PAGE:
"Basically, it looks like the medication has confused your hormones enough that you probably won't get over this headache for another month or two."
"So there's no way to stop these migraines until then?" I felt the back of my eyes start to burn with tears.
"I'm sorry, but no. You can try some over-the-counter meds but, other than that, you're just going to have to ride it out."
I ended the call with my doctor's office and didn't even try to stop crying. I can't believe this. I don't know how I can live with this pain for even another day, let alone another month…or two.
My neck and shoulders were flamingly sore to the touch; the throbbing in the back of my brain was a train on the tracks—constant, pounding, heavy. I had already experienced this headache for two weeks without reprieve. The prescription medication the doctor had offered refused to even touch the pain; I had left work multiple times because I couldn't focus on my computer screen. My hope that the doctor might have some new way to help just disappeared. Apparently she was out of options, too.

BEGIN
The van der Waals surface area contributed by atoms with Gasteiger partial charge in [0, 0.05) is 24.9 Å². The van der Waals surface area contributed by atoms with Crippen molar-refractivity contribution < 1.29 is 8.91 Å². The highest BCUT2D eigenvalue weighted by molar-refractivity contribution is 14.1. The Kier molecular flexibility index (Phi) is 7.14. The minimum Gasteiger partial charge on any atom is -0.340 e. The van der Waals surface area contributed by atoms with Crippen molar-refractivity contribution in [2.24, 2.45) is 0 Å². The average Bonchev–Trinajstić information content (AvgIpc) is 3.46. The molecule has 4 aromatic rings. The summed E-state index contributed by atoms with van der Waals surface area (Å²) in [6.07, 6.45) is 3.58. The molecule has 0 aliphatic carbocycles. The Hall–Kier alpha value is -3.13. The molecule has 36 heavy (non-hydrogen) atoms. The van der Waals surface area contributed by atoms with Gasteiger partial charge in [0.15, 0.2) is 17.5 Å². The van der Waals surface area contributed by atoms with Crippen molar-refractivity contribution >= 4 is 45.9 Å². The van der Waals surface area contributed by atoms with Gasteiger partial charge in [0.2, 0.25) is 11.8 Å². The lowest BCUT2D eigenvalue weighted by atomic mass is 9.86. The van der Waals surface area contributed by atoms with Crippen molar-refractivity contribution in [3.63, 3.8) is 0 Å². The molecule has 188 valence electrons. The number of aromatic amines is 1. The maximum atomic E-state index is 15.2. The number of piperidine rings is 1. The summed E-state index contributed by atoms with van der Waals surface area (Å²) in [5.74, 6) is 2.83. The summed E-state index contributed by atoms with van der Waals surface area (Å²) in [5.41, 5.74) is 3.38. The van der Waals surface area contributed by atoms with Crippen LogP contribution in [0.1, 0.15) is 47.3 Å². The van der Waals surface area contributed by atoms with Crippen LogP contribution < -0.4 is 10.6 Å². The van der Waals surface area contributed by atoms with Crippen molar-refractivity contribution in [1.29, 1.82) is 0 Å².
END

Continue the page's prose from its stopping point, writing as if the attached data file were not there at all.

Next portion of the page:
On top of the pain, I was exhausted. The migraine was so severe that it was difficult to fall asleep; sometimes the throbbing woke me up in the middle of the night. So even my only escape from the pain—sleep—was precarious at best.
After hearing that there was no clear end to this ordeal, I suddenly felt very afraid.
Michael held my hand, one of the only places on my body that the pain did not radiate toward.1